Laurie Lee’s Ladies
Uncovering the truth from the author’s legend
The late Pat Kavanagh, his agent, forewarned me that Laurie Lee, the centenary of whose birth fell in June, was something of a mythomane. So when I embarked on his biography (The Life and Loves of Laurie Lee, just reissued by Robson Press) after his death, I expected to uncover elements of fantasy in the legend he created in three volumes of youthful memoir: Cider with Rosie, As I Walked Out One Midsummer Morning and A Moment of War.
As he told it, he’d left Slad in Gloucestershire at 19 because he was surrounded by girls beseeching, “Marry me, and settle down.” In his study drawers lay the evidence: bundles of rapturous epistolary snares from two Jeffery Farnol-influenced sisters: “Oh Laurie,” each would sigh, “a little cottage with an inglenook, a radiogram and books . . . We were made for each other!”
No wonder he walked out one midsummer morning. But why head for Spain? “A girl in the village who came from Buenos Aires taught me to say ‘Un vaso de agua, por favor’.” Preposterous! An Argentine girl in a West Country backwater in 1934? But here was a letter from “Sufi” containing a “leccion en Español”; and here too was Sufi’s brother from Buenos Aires, who showed up in Slad and explained how their father had gone out from Painswick to work on the Argentine railway, then brought the family home.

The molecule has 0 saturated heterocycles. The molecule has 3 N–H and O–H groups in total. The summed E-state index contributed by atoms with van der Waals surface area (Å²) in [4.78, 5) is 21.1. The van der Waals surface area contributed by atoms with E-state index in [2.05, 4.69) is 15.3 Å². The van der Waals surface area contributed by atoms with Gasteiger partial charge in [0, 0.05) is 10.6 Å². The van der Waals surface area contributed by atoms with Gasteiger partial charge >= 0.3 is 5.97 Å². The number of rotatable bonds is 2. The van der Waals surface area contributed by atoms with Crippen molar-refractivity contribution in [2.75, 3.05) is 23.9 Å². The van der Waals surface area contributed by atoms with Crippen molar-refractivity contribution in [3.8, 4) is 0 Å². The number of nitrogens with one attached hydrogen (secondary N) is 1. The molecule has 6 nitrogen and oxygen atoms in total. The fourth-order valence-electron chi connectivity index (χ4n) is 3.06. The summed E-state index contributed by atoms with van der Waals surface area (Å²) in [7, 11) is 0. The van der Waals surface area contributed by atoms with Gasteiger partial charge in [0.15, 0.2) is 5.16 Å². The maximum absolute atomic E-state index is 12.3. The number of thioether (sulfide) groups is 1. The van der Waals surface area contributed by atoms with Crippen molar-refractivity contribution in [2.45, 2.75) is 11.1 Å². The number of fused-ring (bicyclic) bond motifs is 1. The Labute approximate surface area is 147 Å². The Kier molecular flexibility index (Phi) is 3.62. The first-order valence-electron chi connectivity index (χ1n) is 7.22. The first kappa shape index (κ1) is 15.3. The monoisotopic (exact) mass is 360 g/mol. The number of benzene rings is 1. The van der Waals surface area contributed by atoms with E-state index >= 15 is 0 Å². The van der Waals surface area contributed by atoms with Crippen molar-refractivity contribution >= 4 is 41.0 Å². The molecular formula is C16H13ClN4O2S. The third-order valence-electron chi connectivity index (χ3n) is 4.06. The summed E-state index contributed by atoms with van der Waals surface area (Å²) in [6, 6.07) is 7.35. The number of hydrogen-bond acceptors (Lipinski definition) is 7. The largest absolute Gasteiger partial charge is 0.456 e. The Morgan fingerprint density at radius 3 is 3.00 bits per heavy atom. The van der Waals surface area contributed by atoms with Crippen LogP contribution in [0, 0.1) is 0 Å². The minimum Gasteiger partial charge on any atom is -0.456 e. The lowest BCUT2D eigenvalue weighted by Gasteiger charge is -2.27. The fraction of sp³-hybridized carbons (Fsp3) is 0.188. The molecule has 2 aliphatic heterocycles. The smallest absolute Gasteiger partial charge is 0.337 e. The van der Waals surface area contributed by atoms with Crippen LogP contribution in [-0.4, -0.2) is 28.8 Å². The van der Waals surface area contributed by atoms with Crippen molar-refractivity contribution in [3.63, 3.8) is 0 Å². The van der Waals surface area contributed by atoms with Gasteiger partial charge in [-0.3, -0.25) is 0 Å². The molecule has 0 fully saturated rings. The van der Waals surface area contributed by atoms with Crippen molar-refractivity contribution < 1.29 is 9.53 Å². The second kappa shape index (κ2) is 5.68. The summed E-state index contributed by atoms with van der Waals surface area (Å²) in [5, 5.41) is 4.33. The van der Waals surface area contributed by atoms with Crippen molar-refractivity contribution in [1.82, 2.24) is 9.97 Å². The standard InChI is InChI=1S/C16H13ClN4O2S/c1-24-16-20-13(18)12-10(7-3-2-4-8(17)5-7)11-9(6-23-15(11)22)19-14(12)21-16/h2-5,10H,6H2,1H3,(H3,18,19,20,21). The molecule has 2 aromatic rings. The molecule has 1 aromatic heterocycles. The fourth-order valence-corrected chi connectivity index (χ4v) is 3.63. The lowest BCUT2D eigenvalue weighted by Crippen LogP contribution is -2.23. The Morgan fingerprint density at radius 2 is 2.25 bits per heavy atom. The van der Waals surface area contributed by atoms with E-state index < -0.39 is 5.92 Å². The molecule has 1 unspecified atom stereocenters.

Cider with Rosie, published in 1960, eclipsed Laurie’s previous reputation as a poet. Its tales did raise local hackles, but as his disclaimer warned, “some of the facts may be distorted by time.” And as every English teacher testified, once the book entered the school syllabus, children from any background could identify with the boy Laurie: he captured so well the sentiments and sensations of childhood. (“Rosie” was a composite of several girls with plainer names, like Edna. At a local memorial after Laurie died, it was announced that the real Rosie was present and would now stand up, whereupon four old ladies rose from their seats.) As for the view that he idealised country childhood, Laurie was the first to protest that “it wasn’t all cornfields with poppies under blue skies; it was lashing rain, and grinding poverty, men clothed in soaking wet sacking and dying of ordinary diseases like whooping cough.”
Finally, the Spanish Civil War episode proved contentious when (after he died) Bill Alexander and other International Brigade veterans voiced doubts that Laurie had ever joined their ranks. But a historian unearthed for me documentary evidence from Comintern archives in the Kremlin, of the recruitment and “exemplary” behaviour of Lee, Laurence Edward Alan, and (crucially) of the epileptic fits which prompted his speedy release. A Moment of War, his vivid account of the bitter winter of 1937-38 published 50 years later, was an imaginative, impressionistic piece of prose. And fellow writers, including Allan Massie, leapt to Laurie’s defence, comparing it to Hemingway’s A Moveable Feast, which gave such a keen sense of what it felt like to be young in Paris: who cared about historical accuracy?